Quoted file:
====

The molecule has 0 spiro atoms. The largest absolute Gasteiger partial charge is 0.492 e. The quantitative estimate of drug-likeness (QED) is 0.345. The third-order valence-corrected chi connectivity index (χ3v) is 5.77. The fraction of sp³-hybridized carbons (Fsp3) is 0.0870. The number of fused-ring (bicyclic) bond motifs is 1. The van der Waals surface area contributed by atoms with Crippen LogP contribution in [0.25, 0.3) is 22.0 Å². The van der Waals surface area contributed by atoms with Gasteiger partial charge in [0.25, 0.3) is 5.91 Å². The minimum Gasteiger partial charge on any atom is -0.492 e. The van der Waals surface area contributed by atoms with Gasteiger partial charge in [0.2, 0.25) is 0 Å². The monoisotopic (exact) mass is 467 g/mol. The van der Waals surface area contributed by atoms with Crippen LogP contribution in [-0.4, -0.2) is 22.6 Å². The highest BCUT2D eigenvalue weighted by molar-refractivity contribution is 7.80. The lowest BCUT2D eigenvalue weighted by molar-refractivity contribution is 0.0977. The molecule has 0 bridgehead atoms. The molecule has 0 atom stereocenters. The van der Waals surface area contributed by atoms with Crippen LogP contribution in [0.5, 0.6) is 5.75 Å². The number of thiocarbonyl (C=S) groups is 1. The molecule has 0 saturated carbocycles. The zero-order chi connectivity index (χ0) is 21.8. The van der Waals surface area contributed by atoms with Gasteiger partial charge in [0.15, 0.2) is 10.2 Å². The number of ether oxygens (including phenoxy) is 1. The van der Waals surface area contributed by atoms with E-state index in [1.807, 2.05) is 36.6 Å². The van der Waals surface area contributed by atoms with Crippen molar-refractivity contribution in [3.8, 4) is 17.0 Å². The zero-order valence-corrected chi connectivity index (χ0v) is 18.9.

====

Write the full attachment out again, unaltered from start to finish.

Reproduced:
The molecule has 0 spiro atoms. The largest absolute Gasteiger partial charge is 0.492 e. The quantitative estimate of drug-likeness (QED) is 0.345. The third-order valence-corrected chi connectivity index (χ3v) is 5.77. The fraction of sp³-hybridized carbons (Fsp3) is 0.0870. The number of fused-ring (bicyclic) bond motifs is 1. The van der Waals surface area contributed by atoms with Crippen LogP contribution in [0.25, 0.3) is 22.0 Å². The van der Waals surface area contributed by atoms with Gasteiger partial charge in [0.25, 0.3) is 5.91 Å². The minimum Gasteiger partial charge on any atom is -0.492 e. The van der Waals surface area contributed by atoms with Gasteiger partial charge in [0.2, 0.25) is 0 Å². The monoisotopic (exact) mass is 467 g/mol. The van der Waals surface area contributed by atoms with Crippen LogP contribution in [-0.4, -0.2) is 22.6 Å². The highest BCUT2D eigenvalue weighted by molar-refractivity contribution is 7.80. The lowest BCUT2D eigenvalue weighted by molar-refractivity contribution is 0.0977. The molecule has 0 bridgehead atoms. The molecule has 0 atom stereocenters. The van der Waals surface area contributed by atoms with Crippen LogP contribution in [0.5, 0.6) is 5.75 Å². The number of thiocarbonyl (C=S) groups is 1. The molecule has 0 saturated carbocycles. The zero-order chi connectivity index (χ0) is 21.8. The van der Waals surface area contributed by atoms with Gasteiger partial charge in [0.15, 0.2) is 10.2 Å². The number of ether oxygens (including phenoxy) is 1. The van der Waals surface area contributed by atoms with E-state index in [1.807, 2.05) is 36.6 Å². The van der Waals surface area contributed by atoms with Crippen molar-refractivity contribution in [3.8, 4) is 17.0 Å². The zero-order valence-corrected chi connectivity index (χ0v) is 18.9.